It is to be appreciated that not all of the phaseshift stages shown in FIG. 6 are required to have the structure shown in FIG. 7. For instance, a phase rotation by “π” is equivalent to multiplication by −1. Consequently, the “π” phase shift can be implemented using a single negation structure (as explained in further detail below with reference to FIG. 9). It is to be further appreciated that, as stated above, in order to efficiently implement the phaseshift process in the other phaseshift stages, the prescribed phase shifts should be realized using low complexity binary shifters and adders. Consequently, the actual complex multiplication factors for the phaseshift/scale modules 80 in each of the phaseshift stages should closely approximate the prescribed phase shift.
Table 1 contains the preferred effective complex multiplication factors which can be used for 6bit phase quantization. In Table 1, the “Rotation” column lists the prescribed phase rotation for each of the binary phaseshift stages shown in FIG. 6. The “Complex Multiplier” column lists the approximate complex multiplication factors used to obtain the prescribed phaseshifts for the corresponding binary phaseshift stages. The “Amplitude” column lists the amplitude scaling factor that is realized in accordance with the corresponding complex multiplication factor and the “Phase Error” column lists the phase error that results from utilizing the corresponding complex multiplication factor.
TABLE 1  
Binary Phase Shifter Phase and Amplitude Approximations  
Complex  Phase Error  
Rotation  Multiplier  Amplitude  (deg.)  
π  −1 + j0  1.0  0.0  
π/2.0  0 + j1  1.0  0.0  
π/4.0  1 + j1  1.414  0.0  
π/8.0  1 + j½  1.118  +4.06  
π/16.0  1 + j¼  1.031  +2.78  
π/32.0  1 + j⅛  1.008  +1.50  
In particular, the phase error refers to the difference between the prescribed phase rotation and the phase rotation that results from utilizing the approximated complex multiplication factor. It is to be understood that since (as stated above) the prescribed phase shifts in each of the phaseshift stages are preferably performed using low complexity binary shifts and additions, the complex multiplication factors in Table 1 are chosen such that they can be realized with low complexity binary adders and binary shifters, while at the same time providing a phase component which is close to the prescribed phase rotation. For example, for π/8.0 (i.e., 22.5°), the corresponding complex multiplication factor of 1+j.5 provides a phase shift of tan^{−1 }(0.5/1)=26.57°, thereby resulting in a phase error of (26.56°)−(22.5°)=4.06°.
Furthermore, the amplitude scaling factors can be adjusted for the amplitude compensation module 82 in the nonphase rotated paths of the phaseshift stages such that the amplitude compensation module 82 can be realized using low complexity binary shifters and adders. For instance the amplitude scaling factor of 1.414 corresponding to the complex multiplication factor 1+j1 for the π/4 phaseshift stage is adjusted to an amplitude scaling factor of 1.5 which can be efficiently realized with one binary addition. It is to be understood that more accurate amplitude scaling factors can be realized at the expense of additional hardware.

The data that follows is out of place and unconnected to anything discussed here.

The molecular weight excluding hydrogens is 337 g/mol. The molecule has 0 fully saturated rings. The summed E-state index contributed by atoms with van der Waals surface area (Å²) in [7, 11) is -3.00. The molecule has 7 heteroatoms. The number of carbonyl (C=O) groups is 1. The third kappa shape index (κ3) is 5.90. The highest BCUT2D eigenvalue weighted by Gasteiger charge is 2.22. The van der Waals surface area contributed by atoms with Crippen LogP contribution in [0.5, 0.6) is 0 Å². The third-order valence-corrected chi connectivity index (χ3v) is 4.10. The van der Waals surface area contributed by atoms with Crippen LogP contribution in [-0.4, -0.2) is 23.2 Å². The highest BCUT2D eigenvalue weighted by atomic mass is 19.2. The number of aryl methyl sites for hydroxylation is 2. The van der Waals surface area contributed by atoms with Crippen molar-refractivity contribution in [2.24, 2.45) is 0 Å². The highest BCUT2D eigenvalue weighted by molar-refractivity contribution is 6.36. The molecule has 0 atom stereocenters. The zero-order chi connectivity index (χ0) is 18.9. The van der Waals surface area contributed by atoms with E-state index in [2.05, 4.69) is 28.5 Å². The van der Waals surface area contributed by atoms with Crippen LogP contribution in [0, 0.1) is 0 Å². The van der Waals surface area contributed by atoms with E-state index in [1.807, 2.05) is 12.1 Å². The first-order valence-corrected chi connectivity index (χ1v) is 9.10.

In Table 2 below, the “Amplitude Comp.” column lists preferred amplitude error compensation values which can be implemented in the amplitude compensation module 82. The “Amplitude Comp/Amplitude” column lists the corresponding ratio of the compensated amplitude scaling in the nonphaserotated path to the amplitude scaling in the phaserotated path for each of the phaseshift stages. As shown in Table 2, there is no amplitude compensation applied in the nonphaserotated paths for the phaseshift stages π, π/2, π/16 and π/32. In particular, for π and π/2, no amplitude compensation is required in the nonphaserotated path because the resulting amplitude scaling in the phaserotated path is equal to 1 (asshown in the “Amplitude” column). In addition, no amplitude compensation is required in the nonphase rotated paths for the phaseshift stages π/16 and π/32 since the corresponding amplitude scaling in the phaserotated paths is virtually 1.
TABLE 2  
Amplitude Error Compensation  
Complex  Amplitude  Amplitude  
Rotation  Multiplier  Amplitude  Comp.  Comp/Amplitude 
π  −1 + j0  1.0  1.0 (none)  1.000 
π/2.0  0 + j1  1.0  1.0 (none)  1.000 
π/4.0  1 + j1  1.414  1.5  1.060 
π/8.0  1 + j½  1.118  1.125  1.006 
π/16.0  1 + j¼  1.031  1.0 (none)  0.970 
π/32.0  1 + j⅛  1.008  1.0 (none)  0.992 
It is to be appreciated that since the phase error at any given phaseshift stage is a known function of the input phase, phase error compensation can also be designed into the system. In particular, referring back to Table 1, the only phase error incurred due to the preferred complex multiplication factors is in the lower 3 bits of the 6bit binary integer phase. In other words, only the preferred complex multiplication factors which are approximated for the π/8, π/16 and π/32 phaseshift stages result in any phase error. Consequently, all phase error combinations may be found by examining the lower three bits of the integer phase value.